1941 Mercury Dime

The 1941 Mercury Dime, named after its resemblance to the Roman god, is a ten-cent piece produced by the United States Mint. However, the depiction on the obverse side is not of Mercury but Lady Liberty adorned with a winged Phrygian cap, symbolizing the freedom of thought.

The reverse side features a fasces, a Roman symbol of authority, juxtaposed with an olive branch, an emblem of peace. The diameter of this coin is 17.9 mm, with a weight of 2.50 grams. Made of 90% silver and 10% copper, its silver weight comes to approximately 0.0723 troy ounces.

What Makes The 1941 Dime So Popular?

Several factors make the 1941 Mercury Dime a favorite among collectors. First, its striking design, a work of famed sculptor Adolph A. Weinman, is widely regarded as one of American history’s most beautiful coin designs.

Second, the coin’s significant silver content adds intrinsic value that appeals to numismatic enthusiasts and precious metal investors. Lastly, given the coin’s age and the historical period it represents, it’s viewed as a tangible connection to the past, providing an element of nostalgia that boosts its appeal.

1941 Dime History

The 1941 Mercury Dime carries historical significance. It was minted during a pivotal year when the United States prepared to enter World War II following the Pearl Harbor attack. The coin thus encapsulates a crucial era in American history.

1941 Dime Value And Varieties Guides

The value of a 1941 Mercury Dime can vary greatly depending on its mint mark and condition. Mercury dimes were minted at three different mints: Philadelphia (no mint mark), Denver (D), and San Francisco (S).

Coins minted in Philadelphia are the most common, while those from Denver and San Francisco tend to be more valuable due to lower mintage numbers. Additionally, well-preserved examples fetch higher prices, particularly those in uncirculated or ‘mint state’ condition. A mint state 1941 dime can range from $10 to over $100, while circulated versions sell for $2 to $5.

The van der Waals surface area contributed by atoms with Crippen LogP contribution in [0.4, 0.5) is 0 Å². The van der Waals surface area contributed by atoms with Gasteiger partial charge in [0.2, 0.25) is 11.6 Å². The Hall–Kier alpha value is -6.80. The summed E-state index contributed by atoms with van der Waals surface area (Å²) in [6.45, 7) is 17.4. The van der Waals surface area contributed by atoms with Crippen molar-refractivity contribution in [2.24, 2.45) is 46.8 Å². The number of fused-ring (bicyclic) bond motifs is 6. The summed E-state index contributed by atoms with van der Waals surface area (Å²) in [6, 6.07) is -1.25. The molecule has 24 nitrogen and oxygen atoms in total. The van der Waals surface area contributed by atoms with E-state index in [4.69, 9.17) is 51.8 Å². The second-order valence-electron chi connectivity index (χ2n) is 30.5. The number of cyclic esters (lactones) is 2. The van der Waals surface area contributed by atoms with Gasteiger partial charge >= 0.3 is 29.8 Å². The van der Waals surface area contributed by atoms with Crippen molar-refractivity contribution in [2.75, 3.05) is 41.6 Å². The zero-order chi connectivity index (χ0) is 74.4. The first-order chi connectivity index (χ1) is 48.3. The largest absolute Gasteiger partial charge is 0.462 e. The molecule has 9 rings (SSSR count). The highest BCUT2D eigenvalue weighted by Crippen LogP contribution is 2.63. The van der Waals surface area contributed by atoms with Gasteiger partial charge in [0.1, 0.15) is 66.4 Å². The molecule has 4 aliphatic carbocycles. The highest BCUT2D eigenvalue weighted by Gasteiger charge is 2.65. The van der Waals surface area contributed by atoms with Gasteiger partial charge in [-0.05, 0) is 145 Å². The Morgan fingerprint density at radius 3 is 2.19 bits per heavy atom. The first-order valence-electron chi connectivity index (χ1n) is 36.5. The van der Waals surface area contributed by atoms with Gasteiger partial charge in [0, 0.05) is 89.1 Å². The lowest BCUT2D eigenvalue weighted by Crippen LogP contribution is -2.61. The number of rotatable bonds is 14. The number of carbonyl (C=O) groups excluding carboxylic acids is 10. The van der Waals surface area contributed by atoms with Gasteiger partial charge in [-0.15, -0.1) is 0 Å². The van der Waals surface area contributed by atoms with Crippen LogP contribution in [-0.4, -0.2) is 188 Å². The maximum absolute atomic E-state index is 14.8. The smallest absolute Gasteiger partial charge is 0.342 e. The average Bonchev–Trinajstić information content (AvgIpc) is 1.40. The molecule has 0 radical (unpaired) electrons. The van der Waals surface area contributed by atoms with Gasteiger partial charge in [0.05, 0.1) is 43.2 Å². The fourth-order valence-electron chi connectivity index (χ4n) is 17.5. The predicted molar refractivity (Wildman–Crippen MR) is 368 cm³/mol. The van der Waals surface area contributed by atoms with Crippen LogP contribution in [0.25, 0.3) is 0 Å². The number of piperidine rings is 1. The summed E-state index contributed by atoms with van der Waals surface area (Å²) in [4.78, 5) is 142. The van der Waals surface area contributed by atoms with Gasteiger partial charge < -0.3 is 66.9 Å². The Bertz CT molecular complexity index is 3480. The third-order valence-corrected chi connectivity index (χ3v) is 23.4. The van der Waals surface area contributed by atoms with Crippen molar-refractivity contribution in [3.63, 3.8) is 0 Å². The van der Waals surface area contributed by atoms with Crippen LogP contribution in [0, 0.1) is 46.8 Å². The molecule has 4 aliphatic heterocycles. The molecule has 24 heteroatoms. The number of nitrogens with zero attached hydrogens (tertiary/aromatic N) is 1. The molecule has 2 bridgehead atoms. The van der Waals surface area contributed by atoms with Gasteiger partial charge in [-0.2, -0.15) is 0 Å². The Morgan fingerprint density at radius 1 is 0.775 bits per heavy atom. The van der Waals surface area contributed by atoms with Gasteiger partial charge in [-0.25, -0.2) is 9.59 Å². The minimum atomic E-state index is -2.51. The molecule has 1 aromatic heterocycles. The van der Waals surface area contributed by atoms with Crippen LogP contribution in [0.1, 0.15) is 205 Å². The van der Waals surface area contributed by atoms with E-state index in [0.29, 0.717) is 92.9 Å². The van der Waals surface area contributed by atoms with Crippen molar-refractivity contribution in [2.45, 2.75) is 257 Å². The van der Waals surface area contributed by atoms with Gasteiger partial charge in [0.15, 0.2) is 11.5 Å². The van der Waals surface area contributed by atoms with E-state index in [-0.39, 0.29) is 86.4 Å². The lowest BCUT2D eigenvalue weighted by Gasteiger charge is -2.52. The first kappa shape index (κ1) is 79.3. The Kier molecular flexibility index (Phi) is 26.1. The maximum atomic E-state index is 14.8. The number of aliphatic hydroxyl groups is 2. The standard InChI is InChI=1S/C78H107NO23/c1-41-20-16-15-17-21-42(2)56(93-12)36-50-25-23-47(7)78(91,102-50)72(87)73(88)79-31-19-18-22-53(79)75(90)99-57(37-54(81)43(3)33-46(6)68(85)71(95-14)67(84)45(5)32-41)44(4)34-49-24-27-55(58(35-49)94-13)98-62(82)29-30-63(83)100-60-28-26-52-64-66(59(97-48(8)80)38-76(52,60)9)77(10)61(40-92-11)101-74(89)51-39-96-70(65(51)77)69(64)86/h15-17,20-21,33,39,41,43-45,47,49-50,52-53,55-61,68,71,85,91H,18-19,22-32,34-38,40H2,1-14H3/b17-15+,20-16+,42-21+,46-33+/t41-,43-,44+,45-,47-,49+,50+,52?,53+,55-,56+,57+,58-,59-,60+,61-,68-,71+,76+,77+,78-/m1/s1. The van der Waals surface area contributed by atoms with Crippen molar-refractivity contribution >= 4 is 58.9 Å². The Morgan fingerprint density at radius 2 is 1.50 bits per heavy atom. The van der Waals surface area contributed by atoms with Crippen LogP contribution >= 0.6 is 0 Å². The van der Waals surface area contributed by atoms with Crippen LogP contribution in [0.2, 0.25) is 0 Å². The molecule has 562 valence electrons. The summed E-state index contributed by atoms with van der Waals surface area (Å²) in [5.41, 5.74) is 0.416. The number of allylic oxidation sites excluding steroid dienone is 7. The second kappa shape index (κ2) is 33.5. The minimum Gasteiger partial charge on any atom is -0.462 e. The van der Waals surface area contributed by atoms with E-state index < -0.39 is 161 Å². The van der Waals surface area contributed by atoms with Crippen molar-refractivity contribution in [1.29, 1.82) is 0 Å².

1941 Dime Grading

The grade of a 1941 Mercury Dime significantly impacts its value. Dimes in Good (G-4) condition show considerable wear, with only the significant details visible. Very Fine (VF-20) dimes have moderate wear but retain most details, while Extremely Fine (EF-40) coins show slight wear on the high points. Uncirculated or Mint State (MS-60 and above) coins show no signs of wear, with MS-65 and above coins being particularly desirable for their exceptional eye appeal.

What Was The Highest-Priced 1941 Dime In History?

The highest price for a 1941 Mercury Dime was for a specimen in perfect condition (MS-68), which sold for over $10,000 at auction. Such high-grade examples are extremely rare, and their sale always generates excitement in the numismatic community.

What Makes a 1941 Dime Rare?

A 1941 Mercury Dime becomes rare primarily based on its condition and mint mark. High-grade specimens, especially from the Denver and San Francisco mints, are much rarer than their Philadelphia counterparts. Any error coins or varieties can also command a premium due to their rarity.

The 1941 Mercury Dime is not only a piece of currency but also a piece of history. Its beauty, historical significance, and potential value make it a highly desirable coin for any collection.

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